-Mental Incantational magic lies within the mind, but isn’t ESP. It’s much like incantational magic, but requires only a mental sort of “grasping” at whatever sort of magic there is. The best example of this would be the True Source in The Wheel of Time series by Robert Jordan or Metallurgy in Mistborn by Brandon Sanderson. It’s all within the mind, sometimes requires words (usually thought, not spoken), and is usually more constrained than the Incantational Magic. It’s often from an outside source that the character “connects” with mentally.
-Exterior magic is something outside of your characters which contains “magic”. A good published example would be Brandon Sanderson’s Stormlight Archive and the “Stormlight” infused spheres which convey the power to those who can use it. My recently finished novel Agram Awakens uses this sort of magic. The “mystical object”, as it’s referred to, can be anything: a potion or a wand or a broomstick or an ark of the covenant.
There are other, more specific types of magic that you might bring up, such as elemental magic (your standard go-to for online RPGs and RPG fanfiction… don’t ask me how I know, 10-year-old me was weird), mythological magic (such as in Rick Riordan’s Percy Jackson series), or even real magic (communing with spirits… which is usually a frowned-upon magic in conservative circles, and often the backdrop for horror stories in liberal circles). But the four I outlined are the “big four”, the ones you’ll find in the majority of fantasy novels out there.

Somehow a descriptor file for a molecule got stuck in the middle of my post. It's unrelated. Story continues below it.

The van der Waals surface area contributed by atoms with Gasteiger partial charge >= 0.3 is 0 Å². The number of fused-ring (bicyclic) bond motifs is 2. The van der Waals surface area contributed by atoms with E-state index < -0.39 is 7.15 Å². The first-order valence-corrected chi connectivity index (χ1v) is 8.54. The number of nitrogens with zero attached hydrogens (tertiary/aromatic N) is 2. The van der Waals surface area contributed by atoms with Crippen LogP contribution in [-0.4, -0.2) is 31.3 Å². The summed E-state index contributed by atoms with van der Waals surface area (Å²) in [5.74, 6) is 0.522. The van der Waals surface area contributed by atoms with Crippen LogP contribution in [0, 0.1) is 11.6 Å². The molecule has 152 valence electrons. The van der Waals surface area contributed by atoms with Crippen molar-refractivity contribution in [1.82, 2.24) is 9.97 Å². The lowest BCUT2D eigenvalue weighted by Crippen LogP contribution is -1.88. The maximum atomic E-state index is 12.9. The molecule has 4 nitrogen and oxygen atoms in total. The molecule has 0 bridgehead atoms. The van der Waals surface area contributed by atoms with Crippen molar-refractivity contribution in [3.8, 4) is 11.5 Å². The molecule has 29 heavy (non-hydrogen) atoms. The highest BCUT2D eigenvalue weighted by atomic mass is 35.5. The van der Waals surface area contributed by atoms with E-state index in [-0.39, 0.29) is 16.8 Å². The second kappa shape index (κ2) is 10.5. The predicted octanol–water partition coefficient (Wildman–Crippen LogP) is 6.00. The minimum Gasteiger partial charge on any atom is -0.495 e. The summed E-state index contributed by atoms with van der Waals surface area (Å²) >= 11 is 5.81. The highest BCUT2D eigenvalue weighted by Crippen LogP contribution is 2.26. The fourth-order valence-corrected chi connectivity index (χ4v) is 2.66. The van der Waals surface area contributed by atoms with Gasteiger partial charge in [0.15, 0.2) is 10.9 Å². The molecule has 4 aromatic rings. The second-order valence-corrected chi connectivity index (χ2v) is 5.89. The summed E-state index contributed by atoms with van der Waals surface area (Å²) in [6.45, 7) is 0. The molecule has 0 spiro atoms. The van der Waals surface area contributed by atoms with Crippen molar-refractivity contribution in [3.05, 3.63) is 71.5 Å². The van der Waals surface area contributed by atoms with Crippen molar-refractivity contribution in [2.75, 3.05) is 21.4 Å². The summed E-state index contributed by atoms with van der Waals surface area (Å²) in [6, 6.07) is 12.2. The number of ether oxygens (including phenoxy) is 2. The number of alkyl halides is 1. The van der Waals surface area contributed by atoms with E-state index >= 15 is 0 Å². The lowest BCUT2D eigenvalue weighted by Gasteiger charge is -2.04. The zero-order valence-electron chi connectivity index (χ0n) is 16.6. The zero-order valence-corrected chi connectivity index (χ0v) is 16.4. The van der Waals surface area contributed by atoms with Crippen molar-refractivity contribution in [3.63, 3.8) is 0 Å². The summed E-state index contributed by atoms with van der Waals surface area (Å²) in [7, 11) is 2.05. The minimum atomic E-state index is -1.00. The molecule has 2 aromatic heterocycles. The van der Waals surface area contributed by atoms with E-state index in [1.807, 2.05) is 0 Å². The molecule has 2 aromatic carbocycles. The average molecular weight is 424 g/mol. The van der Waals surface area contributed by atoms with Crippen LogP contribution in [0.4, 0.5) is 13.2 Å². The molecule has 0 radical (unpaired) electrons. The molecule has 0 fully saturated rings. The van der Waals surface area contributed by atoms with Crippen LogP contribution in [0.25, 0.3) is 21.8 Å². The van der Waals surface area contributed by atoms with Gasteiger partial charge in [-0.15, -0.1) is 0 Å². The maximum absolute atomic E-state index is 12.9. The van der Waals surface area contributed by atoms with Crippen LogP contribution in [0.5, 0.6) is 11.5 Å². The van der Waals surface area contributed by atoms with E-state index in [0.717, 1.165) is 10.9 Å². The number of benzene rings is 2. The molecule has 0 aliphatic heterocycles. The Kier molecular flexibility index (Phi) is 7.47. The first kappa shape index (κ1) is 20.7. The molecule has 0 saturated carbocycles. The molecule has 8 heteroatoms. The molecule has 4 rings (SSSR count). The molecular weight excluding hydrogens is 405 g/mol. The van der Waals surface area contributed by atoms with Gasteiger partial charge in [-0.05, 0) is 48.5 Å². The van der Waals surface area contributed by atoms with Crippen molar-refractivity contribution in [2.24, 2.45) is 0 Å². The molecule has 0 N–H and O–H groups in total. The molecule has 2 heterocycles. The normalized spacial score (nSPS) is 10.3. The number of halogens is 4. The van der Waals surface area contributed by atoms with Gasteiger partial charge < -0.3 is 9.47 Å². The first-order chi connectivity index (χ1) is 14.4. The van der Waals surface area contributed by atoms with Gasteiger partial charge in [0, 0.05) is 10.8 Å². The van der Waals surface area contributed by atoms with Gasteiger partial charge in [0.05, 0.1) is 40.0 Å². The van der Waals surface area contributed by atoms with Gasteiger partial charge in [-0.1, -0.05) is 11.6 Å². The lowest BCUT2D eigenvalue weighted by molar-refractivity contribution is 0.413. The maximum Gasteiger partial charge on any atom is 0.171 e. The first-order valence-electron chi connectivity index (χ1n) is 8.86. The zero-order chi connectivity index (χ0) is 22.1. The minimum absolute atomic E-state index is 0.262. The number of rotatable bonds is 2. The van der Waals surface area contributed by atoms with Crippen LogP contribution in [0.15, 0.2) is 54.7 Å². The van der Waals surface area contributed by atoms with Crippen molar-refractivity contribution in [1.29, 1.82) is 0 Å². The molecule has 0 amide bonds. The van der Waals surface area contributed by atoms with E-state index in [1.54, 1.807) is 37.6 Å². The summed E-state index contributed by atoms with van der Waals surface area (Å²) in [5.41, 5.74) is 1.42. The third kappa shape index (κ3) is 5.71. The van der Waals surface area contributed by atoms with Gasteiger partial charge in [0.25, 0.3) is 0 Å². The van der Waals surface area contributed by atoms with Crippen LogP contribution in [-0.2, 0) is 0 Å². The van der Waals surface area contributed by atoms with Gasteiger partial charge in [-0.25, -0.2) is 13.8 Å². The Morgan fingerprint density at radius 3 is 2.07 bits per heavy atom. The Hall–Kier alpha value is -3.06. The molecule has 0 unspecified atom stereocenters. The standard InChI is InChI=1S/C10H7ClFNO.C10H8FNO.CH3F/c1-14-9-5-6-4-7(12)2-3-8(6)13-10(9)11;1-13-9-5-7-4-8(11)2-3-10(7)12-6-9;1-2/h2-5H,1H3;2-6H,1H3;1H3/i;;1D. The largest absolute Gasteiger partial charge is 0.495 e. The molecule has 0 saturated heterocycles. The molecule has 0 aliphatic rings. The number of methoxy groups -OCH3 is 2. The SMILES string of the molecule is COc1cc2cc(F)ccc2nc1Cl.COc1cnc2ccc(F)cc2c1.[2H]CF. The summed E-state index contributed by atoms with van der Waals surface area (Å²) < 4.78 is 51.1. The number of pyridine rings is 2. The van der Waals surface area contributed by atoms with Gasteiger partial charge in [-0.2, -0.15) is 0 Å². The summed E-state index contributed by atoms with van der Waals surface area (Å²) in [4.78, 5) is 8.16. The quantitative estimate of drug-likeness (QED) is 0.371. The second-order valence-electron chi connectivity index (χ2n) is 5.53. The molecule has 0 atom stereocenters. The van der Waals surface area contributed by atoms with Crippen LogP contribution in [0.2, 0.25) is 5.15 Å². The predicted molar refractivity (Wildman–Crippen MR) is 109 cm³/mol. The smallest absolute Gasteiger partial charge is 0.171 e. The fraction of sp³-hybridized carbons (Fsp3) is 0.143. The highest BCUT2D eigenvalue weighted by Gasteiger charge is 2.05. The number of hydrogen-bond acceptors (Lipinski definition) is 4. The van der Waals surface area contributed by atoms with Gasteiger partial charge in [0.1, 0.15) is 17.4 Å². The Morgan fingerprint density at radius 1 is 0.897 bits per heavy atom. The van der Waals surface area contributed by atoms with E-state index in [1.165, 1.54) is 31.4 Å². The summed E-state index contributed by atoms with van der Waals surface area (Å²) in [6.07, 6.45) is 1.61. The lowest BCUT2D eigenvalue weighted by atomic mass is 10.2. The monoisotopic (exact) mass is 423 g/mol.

The Importance of Developing Your Magic
There’s quite a bit of discussion (sometimes friendly, sometimes not) about how structured your magic system needs to be. I’ll talk a little bit about that (and how both ways can work well for your story) next Friday, but for now, I wanted to say this:
Using free-form magic doesn’t excuse you from developing it. That would be like choosing not to develop a character or not to form a plot. You still have to decide “okay, my characters can do this with the magic”. Even if you don’t set strict boundaries like a structured magic has: “you can’t do this”, you still need that “can do”.
Your reader can tell when you’ve developed something. They know the time and effort you’ve put into it. Because when you right it, a developed magic system can shine as brightly as a well-developed character.